The bad: From a layman’s perspective, Notre Dame’s offensive front was not at peak performance.
The good: Formerly a rumor, Notre Dame’s pass rush, especially off the edge, showed signs of life for the first time since the second half of the 2016 Fiesta Bowl.
New defensive coordinator Mike Elko’s unit registered a whopping 11 “sacks” – though there were closer to quarterback hurries as defenders tagged the game’s two triggermen, each of whom donned a protective red jersey signifying no contact.
Seven sacks against starter Brandon Wimbush; four on backup Ian Book.
Sophomore drop end Daelin Hayes was responsible for three of the sacks while strong side defensive end Jay Hayes notched a pair. Redshirt-freshman Ade Ogundeji, senior Andrew Trumbetti, and senior Pete Mokwuah added one apiece along the defensive front.
“It’s pretty clear Daelin Hayes is going to be around the football and be a disruptive player for us,” said head coach Brian Kelly of Hayes’ game-high seven tackles, four of which occurred behind scrimmage.
Though Kelly was nonplussed with any perceived offensive line shortcomings, he noticed a renewed energy and sense of swagger from a defense that struggled more often than it shined last fall.
“That was a more confident group,” said Kelly Elko’s unit. “They played with an expectation to make plays. They were not a group where they were expecting bad things to happen to them and that's a big confidence step for our guys.”
Kelly added that the offensive line had a solid spring if not a great day.
“I mean, a lot of the stuff (sacks), we're not really preparing to pick up and block particular fronts and schemes. So when we get into game planning, we'll pick up everything.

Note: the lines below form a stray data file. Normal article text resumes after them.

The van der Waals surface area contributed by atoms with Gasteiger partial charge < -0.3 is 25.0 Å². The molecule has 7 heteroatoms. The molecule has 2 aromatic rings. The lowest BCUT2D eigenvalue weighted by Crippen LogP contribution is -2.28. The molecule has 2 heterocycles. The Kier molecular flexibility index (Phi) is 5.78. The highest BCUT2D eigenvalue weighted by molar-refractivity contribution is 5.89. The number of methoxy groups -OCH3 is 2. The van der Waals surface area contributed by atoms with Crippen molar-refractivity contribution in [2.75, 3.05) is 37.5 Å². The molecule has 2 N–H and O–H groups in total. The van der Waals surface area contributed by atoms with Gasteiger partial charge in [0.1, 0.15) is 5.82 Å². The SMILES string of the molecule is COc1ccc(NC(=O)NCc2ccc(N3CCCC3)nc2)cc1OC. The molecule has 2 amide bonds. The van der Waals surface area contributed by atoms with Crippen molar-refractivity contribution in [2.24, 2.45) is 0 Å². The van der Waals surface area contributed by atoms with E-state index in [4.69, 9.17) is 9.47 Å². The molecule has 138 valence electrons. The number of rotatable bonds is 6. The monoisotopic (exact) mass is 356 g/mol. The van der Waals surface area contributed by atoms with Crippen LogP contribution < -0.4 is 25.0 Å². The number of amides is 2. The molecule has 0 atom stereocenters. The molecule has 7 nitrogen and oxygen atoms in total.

“There are some things that we've got to do better, no question, and pick up some looks. We missed one with a back. We should have slid the protection another time. But those don't concern me as much as just good technique on our offensive line on a play-to-play basis.”
The defense registered seven additional tackles for loss in addition to the near-dozen sack secured.
NOT VERTICALLY CHALLENGED
Faulty pass protection notwithstanding, new offensive coordinator Chip Long’s crew produced touchdown strikes of 38, 37, and 25 yards on the afternoon, two of which occurred on handoffs.
Moreover, the quarterback tandem of Wimbush and Book connected with its targets for pass plays of 58, 38, 36, 32, 31, 29, 28, 27, 21, and 20 yards. Two more carries of 41 and 26 yards augmented the aforementioned scores above, as did a handful of yardage gains numbering in the high teens.
“Guys locked in when they get into the building, really focused on a game-like atmosphere, because its now no longer practice,” said Kelly of the myriad playmakers on display. “They have got to do what they do as athletes; so their athleticism has to take over in a coordinated pattern with their teaching.”
Junior Miles Boykin led all receivers with 102 yards, tying Alizé Mack with a game-high five grabs. Boykin’s classmate Dexter Williams led all rushers with 96 yards on just nine carries including a 41-yarder plus a 38-yard score in the first quarter.